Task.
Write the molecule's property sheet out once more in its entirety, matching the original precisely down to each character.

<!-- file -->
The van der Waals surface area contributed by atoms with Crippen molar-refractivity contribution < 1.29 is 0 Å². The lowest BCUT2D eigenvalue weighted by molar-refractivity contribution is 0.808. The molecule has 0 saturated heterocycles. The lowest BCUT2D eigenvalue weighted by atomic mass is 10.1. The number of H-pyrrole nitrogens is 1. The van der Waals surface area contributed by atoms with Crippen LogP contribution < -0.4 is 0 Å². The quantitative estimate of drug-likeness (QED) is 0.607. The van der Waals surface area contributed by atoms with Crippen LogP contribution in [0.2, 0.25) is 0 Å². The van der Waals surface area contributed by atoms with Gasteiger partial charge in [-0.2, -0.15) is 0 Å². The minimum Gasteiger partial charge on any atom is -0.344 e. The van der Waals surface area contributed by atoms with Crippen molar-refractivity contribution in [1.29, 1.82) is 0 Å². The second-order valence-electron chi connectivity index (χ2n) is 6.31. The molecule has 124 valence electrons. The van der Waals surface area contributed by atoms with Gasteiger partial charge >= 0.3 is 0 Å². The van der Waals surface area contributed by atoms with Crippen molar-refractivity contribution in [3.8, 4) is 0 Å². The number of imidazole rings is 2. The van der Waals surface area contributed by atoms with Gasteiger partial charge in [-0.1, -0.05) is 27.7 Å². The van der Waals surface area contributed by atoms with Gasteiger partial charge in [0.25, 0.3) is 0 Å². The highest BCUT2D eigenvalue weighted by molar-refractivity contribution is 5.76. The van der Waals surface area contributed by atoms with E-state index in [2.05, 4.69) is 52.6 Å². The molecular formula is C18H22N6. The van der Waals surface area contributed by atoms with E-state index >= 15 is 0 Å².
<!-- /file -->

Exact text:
The van der Waals surface area contributed by atoms with Crippen molar-refractivity contribution < 1.29 is 0 Å². The lowest BCUT2D eigenvalue weighted by molar-refractivity contribution is 0.808. The molecule has 0 saturated heterocycles. The lowest BCUT2D eigenvalue weighted by atomic mass is 10.1. The number of H-pyrrole nitrogens is 1. The van der Waals surface area contributed by atoms with Crippen LogP contribution < -0.4 is 0 Å². The quantitative estimate of drug-likeness (QED) is 0.607. The van der Waals surface area contributed by atoms with Crippen LogP contribution in [0.2, 0.25) is 0 Å². The van der Waals surface area contributed by atoms with Gasteiger partial charge in [-0.2, -0.15) is 0 Å². The minimum Gasteiger partial charge on any atom is -0.344 e. The van der Waals surface area contributed by atoms with Crippen molar-refractivity contribution in [1.29, 1.82) is 0 Å². The second-order valence-electron chi connectivity index (χ2n) is 6.31. The molecule has 124 valence electrons. The van der Waals surface area contributed by atoms with Gasteiger partial charge >= 0.3 is 0 Å². The van der Waals surface area contributed by atoms with Crippen molar-refractivity contribution in [3.8, 4) is 0 Å². The number of imidazole rings is 2. The van der Waals surface area contributed by atoms with Gasteiger partial charge in [-0.1, -0.05) is 27.7 Å². The van der Waals surface area contributed by atoms with Gasteiger partial charge in [0.25, 0.3) is 0 Å². The highest BCUT2D eigenvalue weighted by molar-refractivity contribution is 5.76. The van der Waals surface area contributed by atoms with E-state index in [2.05, 4.69) is 52.6 Å². The molecular formula is C18H22N6. The van der Waals surface area contributed by atoms with E-state index >= 15 is 0 Å².